The State of Colorado experienced 42 tornadoes last year in 2009 between April and the beginning of September. June saw the most tornadoes with 21 twisters. Tornadoes can occur as early as winter and early spring.
The first tornado warning of 2010 alarmed Coloradoans with an unexpected Denver weather forecast after the funnel was at its early stages of formation out near DIA on May 27th. This was followed later by a thunder and hailstorm.
Nationwide, 800 tornadoes are reported yearly with a death toll of 80 and over 1,500 injuries. The most violent tornadoes race at 250 mph spanning an area 1 mile wide and 50 miles long.
The early stages of a tornado begin when warm, moist air comes across eastward-moving cold fronts resulting in a large hail, strong winds and eventually a cyclone.
The weather in Colorado allows for tornadoes due to the Rocky Mountains that are nicely set up for air to come to an upslope toward higher terrain. This upslope is the perfect catalyst during rapidly developing thunderstorms.
There are three types of tornadoes.
- 69% of all tornadoes
- Results in less than 5% of deaths
- Lasts ~1-10minutes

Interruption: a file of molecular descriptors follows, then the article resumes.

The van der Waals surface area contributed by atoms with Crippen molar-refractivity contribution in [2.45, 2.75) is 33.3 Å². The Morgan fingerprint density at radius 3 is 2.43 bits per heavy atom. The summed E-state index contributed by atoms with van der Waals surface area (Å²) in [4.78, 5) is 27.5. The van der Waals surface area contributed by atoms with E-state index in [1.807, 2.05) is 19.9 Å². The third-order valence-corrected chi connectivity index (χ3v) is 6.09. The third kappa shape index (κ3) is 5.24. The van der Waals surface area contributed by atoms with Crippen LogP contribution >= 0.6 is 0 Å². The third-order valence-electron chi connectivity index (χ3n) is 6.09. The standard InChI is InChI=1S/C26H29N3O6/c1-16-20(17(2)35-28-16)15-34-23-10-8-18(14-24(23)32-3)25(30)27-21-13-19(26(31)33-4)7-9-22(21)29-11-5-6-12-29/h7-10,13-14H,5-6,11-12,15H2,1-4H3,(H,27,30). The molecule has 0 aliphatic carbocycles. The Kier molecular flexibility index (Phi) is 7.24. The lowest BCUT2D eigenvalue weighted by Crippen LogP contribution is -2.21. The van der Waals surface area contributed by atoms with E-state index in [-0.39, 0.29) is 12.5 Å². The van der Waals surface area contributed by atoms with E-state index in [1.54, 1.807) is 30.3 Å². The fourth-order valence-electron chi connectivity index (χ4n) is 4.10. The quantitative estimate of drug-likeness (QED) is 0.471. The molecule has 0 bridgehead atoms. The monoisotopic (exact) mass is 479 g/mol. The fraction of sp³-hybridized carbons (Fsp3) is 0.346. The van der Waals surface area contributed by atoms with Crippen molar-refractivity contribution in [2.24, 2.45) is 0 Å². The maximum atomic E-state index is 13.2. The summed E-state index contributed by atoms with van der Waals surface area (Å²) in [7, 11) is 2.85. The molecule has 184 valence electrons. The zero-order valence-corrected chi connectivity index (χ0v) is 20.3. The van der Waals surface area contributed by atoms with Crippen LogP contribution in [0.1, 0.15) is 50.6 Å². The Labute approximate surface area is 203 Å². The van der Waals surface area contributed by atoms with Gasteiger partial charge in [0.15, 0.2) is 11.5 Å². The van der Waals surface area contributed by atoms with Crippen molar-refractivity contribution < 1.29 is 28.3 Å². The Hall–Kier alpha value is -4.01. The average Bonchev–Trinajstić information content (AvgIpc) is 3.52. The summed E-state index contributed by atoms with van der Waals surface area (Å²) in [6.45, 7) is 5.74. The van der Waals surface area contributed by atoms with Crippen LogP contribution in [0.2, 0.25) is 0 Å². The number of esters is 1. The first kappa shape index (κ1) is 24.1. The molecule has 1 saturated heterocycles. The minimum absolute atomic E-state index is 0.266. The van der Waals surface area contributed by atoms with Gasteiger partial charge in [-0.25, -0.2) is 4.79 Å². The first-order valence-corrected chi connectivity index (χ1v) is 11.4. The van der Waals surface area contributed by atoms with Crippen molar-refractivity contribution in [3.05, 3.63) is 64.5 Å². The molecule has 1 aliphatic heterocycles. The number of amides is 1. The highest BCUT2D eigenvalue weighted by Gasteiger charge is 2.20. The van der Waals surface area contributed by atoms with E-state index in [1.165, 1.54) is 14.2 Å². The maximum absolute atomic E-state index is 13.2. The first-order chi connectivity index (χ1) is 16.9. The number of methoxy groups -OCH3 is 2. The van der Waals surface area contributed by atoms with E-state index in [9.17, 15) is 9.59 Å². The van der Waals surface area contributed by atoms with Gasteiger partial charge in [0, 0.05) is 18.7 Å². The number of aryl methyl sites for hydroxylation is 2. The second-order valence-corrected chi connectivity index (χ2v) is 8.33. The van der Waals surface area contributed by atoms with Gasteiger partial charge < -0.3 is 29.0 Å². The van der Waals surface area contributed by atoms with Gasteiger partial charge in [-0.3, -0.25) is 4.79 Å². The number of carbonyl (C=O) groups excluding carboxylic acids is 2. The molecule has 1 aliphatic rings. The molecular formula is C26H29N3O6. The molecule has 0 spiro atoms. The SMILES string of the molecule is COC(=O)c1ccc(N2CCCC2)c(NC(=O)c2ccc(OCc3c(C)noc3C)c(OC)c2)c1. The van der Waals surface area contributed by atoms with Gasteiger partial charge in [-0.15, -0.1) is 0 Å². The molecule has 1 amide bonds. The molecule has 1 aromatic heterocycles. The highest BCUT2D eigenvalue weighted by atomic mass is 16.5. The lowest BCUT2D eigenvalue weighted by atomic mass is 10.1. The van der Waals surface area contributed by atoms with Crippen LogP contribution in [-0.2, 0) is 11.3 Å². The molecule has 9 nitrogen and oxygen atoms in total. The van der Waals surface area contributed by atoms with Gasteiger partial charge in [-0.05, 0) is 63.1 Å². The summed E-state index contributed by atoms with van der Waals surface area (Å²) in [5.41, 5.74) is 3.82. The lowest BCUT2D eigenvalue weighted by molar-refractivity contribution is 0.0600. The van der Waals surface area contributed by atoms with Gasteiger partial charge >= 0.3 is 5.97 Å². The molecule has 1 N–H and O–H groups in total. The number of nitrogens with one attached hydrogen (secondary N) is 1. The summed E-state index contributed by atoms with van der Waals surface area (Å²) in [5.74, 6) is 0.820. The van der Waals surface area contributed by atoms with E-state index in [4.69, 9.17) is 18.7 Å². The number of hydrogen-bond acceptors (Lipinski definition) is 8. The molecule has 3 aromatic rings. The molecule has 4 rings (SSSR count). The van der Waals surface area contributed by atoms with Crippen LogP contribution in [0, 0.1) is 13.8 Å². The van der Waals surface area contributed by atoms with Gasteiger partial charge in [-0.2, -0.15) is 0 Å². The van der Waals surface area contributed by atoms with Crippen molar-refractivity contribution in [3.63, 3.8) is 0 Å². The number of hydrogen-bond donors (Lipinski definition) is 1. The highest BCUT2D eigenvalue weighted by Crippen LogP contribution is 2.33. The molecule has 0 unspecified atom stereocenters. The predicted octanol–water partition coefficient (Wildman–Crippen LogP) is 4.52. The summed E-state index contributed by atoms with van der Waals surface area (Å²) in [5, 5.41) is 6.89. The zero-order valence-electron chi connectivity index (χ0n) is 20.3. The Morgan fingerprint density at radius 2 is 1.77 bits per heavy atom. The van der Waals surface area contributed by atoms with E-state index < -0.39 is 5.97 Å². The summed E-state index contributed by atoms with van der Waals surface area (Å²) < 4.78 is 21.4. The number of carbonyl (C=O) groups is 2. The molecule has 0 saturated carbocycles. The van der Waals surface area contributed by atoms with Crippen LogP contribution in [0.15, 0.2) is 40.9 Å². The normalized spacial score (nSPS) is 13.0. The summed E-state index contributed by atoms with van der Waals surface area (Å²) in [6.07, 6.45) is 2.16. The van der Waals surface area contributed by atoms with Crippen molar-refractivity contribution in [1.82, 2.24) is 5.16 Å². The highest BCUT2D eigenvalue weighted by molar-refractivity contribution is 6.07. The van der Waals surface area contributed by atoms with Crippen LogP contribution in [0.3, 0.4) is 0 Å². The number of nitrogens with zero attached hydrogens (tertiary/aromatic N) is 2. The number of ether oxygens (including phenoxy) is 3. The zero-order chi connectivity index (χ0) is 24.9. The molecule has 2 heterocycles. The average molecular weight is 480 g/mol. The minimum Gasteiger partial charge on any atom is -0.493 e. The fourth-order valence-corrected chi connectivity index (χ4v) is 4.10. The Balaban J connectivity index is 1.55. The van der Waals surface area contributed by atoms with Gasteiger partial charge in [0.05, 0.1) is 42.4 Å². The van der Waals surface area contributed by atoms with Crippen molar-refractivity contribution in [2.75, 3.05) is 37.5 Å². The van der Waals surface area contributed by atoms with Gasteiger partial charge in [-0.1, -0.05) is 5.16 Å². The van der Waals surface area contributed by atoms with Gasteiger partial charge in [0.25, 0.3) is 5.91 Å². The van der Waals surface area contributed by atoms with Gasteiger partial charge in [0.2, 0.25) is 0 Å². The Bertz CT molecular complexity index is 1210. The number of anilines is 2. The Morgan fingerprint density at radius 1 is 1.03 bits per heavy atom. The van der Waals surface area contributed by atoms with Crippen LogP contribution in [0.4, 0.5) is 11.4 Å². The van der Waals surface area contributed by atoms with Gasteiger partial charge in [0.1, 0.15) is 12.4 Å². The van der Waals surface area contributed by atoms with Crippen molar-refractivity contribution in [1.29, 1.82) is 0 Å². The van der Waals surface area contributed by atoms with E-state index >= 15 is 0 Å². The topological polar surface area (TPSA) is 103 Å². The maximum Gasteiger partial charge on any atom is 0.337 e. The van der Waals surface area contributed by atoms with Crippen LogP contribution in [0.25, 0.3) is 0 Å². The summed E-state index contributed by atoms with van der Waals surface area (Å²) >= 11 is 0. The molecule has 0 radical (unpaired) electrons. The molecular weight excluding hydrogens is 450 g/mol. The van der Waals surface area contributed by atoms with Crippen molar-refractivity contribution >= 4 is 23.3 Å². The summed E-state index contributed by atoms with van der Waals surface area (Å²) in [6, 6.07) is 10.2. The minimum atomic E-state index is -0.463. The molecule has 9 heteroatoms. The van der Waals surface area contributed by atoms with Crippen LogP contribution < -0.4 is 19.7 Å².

- Winds at less than 110 mph
- 29% of all tornadoes
- Results in approximately 30% of deaths
- Lasts up to 20 minutes or longer
- Winds between 110-205 mph
- 2 % of all tornadoes
- Results in 70% of deaths
- May last over 1 hour
- Winds over 205 mph
If the Denver weather forecast issues a tornado warning, take the following precautions:
- Seek shelter in a basement or a tornado-proof structure
- If no basement is available, shelter yourself under a sturdy piece of furniture on the lowest floor in the hallway or central room away from windows
- If you are in a car, get out of it and find a ditch or tunnel to stay in as vehicles are easily swept away
- Mobile homes should be abandoned for more secure shelter
- Do not try to outrun a tornado
The best way to avoid a tornado in the state of Colorado is to stay ahead by keeping yourself up-to-date on Denver weather.